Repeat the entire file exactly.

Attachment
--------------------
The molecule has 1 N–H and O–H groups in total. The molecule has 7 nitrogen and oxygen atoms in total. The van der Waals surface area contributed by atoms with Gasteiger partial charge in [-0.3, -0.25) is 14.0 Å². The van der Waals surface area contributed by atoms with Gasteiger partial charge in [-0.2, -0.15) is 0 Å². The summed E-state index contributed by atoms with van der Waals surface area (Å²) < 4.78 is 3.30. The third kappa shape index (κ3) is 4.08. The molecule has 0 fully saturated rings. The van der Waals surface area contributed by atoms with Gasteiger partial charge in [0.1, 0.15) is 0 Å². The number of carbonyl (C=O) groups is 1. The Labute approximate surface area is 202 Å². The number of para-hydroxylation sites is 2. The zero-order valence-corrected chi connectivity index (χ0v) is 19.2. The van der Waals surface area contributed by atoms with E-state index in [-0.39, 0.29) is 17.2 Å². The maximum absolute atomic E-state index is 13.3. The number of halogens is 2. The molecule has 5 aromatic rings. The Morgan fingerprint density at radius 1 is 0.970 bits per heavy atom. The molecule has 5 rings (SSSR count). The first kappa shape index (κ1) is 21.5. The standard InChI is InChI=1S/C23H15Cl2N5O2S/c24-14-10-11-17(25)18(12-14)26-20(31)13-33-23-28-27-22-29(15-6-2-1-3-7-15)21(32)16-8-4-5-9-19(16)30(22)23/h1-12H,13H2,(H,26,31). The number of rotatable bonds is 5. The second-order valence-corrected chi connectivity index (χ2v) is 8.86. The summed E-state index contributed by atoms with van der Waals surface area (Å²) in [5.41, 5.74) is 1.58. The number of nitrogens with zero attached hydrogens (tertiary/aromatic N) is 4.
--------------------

The molecule has 1 N–H and O–H groups in total. The molecule has 7 nitrogen and oxygen atoms in total. The van der Waals surface area contributed by atoms with Gasteiger partial charge in [-0.3, -0.25) is 14.0 Å². The van der Waals surface area contributed by atoms with Gasteiger partial charge in [-0.2, -0.15) is 0 Å². The summed E-state index contributed by atoms with van der Waals surface area (Å²) < 4.78 is 3.30. The third kappa shape index (κ3) is 4.08. The molecule has 0 fully saturated rings. The van der Waals surface area contributed by atoms with Gasteiger partial charge in [0.1, 0.15) is 0 Å². The number of carbonyl (C=O) groups is 1. The Labute approximate surface area is 202 Å². The number of para-hydroxylation sites is 2. The zero-order valence-corrected chi connectivity index (χ0v) is 19.2. The van der Waals surface area contributed by atoms with E-state index in [-0.39, 0.29) is 17.2 Å². The maximum absolute atomic E-state index is 13.3. The number of halogens is 2. The molecule has 5 aromatic rings. The Morgan fingerprint density at radius 1 is 0.970 bits per heavy atom. The molecule has 5 rings (SSSR count). The first kappa shape index (κ1) is 21.5. The standard InChI is InChI=1S/C23H15Cl2N5O2S/c24-14-10-11-17(25)18(12-14)26-20(31)13-33-23-28-27-22-29(15-6-2-1-3-7-15)21(32)16-8-4-5-9-19(16)30(22)23/h1-12H,13H2,(H,26,31). The number of rotatable bonds is 5. The second-order valence-corrected chi connectivity index (χ2v) is 8.86. The summed E-state index contributed by atoms with van der Waals surface area (Å²) in [5.41, 5.74) is 1.58. The number of nitrogens with zero attached hydrogens (tertiary/aromatic N) is 4.